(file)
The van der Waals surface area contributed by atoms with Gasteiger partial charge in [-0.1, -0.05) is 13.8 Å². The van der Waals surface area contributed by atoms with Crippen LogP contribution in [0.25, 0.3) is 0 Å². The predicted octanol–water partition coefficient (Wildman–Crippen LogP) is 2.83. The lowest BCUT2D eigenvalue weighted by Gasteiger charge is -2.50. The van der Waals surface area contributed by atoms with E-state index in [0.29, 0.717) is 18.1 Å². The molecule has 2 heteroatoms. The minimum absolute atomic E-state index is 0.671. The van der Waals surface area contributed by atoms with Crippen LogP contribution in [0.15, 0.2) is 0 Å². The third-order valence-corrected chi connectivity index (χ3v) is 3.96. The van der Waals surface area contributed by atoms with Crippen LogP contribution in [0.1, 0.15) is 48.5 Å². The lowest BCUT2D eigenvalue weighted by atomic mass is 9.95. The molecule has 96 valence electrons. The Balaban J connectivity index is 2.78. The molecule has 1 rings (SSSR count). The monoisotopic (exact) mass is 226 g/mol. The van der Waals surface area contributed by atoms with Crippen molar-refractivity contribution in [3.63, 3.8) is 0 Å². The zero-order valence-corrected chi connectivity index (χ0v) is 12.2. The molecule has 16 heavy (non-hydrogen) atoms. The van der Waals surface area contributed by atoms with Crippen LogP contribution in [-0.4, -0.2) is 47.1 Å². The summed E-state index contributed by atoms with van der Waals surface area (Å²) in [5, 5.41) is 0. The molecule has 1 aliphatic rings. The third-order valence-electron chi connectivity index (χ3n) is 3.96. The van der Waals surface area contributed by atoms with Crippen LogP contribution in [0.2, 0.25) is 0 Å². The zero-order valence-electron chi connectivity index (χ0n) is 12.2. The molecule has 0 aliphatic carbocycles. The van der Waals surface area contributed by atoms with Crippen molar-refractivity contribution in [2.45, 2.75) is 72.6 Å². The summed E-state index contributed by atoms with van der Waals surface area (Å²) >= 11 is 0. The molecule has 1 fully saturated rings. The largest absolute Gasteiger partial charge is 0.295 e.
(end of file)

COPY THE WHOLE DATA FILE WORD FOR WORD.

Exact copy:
The van der Waals surface area contributed by atoms with Gasteiger partial charge in [-0.1, -0.05) is 13.8 Å². The van der Waals surface area contributed by atoms with Crippen LogP contribution in [0.25, 0.3) is 0 Å². The predicted octanol–water partition coefficient (Wildman–Crippen LogP) is 2.83. The lowest BCUT2D eigenvalue weighted by Gasteiger charge is -2.50. The van der Waals surface area contributed by atoms with E-state index in [0.29, 0.717) is 18.1 Å². The molecule has 2 heteroatoms. The minimum absolute atomic E-state index is 0.671. The van der Waals surface area contributed by atoms with Crippen LogP contribution in [0.15, 0.2) is 0 Å². The third-order valence-corrected chi connectivity index (χ3v) is 3.96. The van der Waals surface area contributed by atoms with Crippen LogP contribution in [0.1, 0.15) is 48.5 Å². The lowest BCUT2D eigenvalue weighted by atomic mass is 9.95. The molecule has 96 valence electrons. The Balaban J connectivity index is 2.78. The molecule has 1 rings (SSSR count). The monoisotopic (exact) mass is 226 g/mol. The van der Waals surface area contributed by atoms with Crippen molar-refractivity contribution in [3.63, 3.8) is 0 Å². The zero-order valence-corrected chi connectivity index (χ0v) is 12.2. The molecule has 16 heavy (non-hydrogen) atoms. The van der Waals surface area contributed by atoms with Crippen LogP contribution in [-0.4, -0.2) is 47.1 Å². The summed E-state index contributed by atoms with van der Waals surface area (Å²) in [5, 5.41) is 0. The molecule has 1 aliphatic rings. The third-order valence-electron chi connectivity index (χ3n) is 3.96. The van der Waals surface area contributed by atoms with Crippen LogP contribution in [0.2, 0.25) is 0 Å². The zero-order valence-electron chi connectivity index (χ0n) is 12.2. The molecule has 0 aliphatic carbocycles. The van der Waals surface area contributed by atoms with Crippen molar-refractivity contribution in [2.45, 2.75) is 72.6 Å². The summed E-state index contributed by atoms with van der Waals surface area (Å²) >= 11 is 0. The molecule has 1 fully saturated rings. The largest absolute Gasteiger partial charge is 0.295 e.